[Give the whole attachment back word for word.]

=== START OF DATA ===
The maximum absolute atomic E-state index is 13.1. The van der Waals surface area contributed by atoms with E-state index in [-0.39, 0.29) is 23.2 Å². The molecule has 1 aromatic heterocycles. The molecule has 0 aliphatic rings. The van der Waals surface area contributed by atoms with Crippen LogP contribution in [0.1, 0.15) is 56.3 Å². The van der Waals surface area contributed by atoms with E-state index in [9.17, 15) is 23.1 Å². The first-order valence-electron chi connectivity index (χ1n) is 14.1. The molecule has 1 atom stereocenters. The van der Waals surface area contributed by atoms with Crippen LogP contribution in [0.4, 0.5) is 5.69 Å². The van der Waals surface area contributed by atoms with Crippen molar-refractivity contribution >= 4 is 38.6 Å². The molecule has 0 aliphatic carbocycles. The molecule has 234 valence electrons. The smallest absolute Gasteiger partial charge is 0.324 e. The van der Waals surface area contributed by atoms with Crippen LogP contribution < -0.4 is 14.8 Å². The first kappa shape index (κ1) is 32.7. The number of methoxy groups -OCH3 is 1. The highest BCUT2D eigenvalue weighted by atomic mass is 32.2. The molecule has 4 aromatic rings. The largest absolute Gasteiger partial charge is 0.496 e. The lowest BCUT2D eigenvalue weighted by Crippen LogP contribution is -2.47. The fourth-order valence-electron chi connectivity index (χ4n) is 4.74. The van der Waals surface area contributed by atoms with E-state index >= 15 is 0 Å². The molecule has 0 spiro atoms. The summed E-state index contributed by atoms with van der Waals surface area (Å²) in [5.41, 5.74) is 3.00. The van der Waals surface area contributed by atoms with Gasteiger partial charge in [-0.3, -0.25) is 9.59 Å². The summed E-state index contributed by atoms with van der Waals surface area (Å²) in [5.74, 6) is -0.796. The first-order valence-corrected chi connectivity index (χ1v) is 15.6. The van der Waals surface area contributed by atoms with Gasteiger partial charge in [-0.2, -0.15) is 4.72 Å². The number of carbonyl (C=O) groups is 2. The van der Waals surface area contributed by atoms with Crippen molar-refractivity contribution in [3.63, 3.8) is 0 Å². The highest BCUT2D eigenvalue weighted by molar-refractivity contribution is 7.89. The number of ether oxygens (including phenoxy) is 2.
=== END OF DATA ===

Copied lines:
The maximum absolute atomic E-state index is 13.1. The van der Waals surface area contributed by atoms with E-state index in [-0.39, 0.29) is 23.2 Å². The molecule has 1 aromatic heterocycles. The molecule has 0 aliphatic rings. The van der Waals surface area contributed by atoms with Crippen LogP contribution in [0.1, 0.15) is 56.3 Å². The van der Waals surface area contributed by atoms with E-state index in [9.17, 15) is 23.1 Å². The first-order valence-electron chi connectivity index (χ1n) is 14.1. The molecule has 1 atom stereocenters. The van der Waals surface area contributed by atoms with Crippen LogP contribution in [0.4, 0.5) is 5.69 Å². The van der Waals surface area contributed by atoms with Crippen molar-refractivity contribution >= 4 is 38.6 Å². The molecule has 0 aliphatic carbocycles. The molecule has 234 valence electrons. The smallest absolute Gasteiger partial charge is 0.324 e. The van der Waals surface area contributed by atoms with Crippen LogP contribution < -0.4 is 14.8 Å². The first kappa shape index (κ1) is 32.7. The number of methoxy groups -OCH3 is 1. The highest BCUT2D eigenvalue weighted by atomic mass is 32.2. The molecule has 4 aromatic rings. The largest absolute Gasteiger partial charge is 0.496 e. The lowest BCUT2D eigenvalue weighted by Crippen LogP contribution is -2.47. The fourth-order valence-electron chi connectivity index (χ4n) is 4.74. The van der Waals surface area contributed by atoms with E-state index >= 15 is 0 Å². The molecule has 0 spiro atoms. The summed E-state index contributed by atoms with van der Waals surface area (Å²) in [5.41, 5.74) is 3.00. The van der Waals surface area contributed by atoms with Gasteiger partial charge in [-0.3, -0.25) is 9.59 Å². The summed E-state index contributed by atoms with van der Waals surface area (Å²) in [5.74, 6) is -0.796. The first-order valence-corrected chi connectivity index (χ1v) is 15.6. The van der Waals surface area contributed by atoms with Gasteiger partial charge in [-0.2, -0.15) is 4.72 Å². The number of carbonyl (C=O) groups is 2. The van der Waals surface area contributed by atoms with Crippen molar-refractivity contribution in [3.63, 3.8) is 0 Å². The highest BCUT2D eigenvalue weighted by molar-refractivity contribution is 7.89. The number of ether oxygens (including phenoxy) is 2.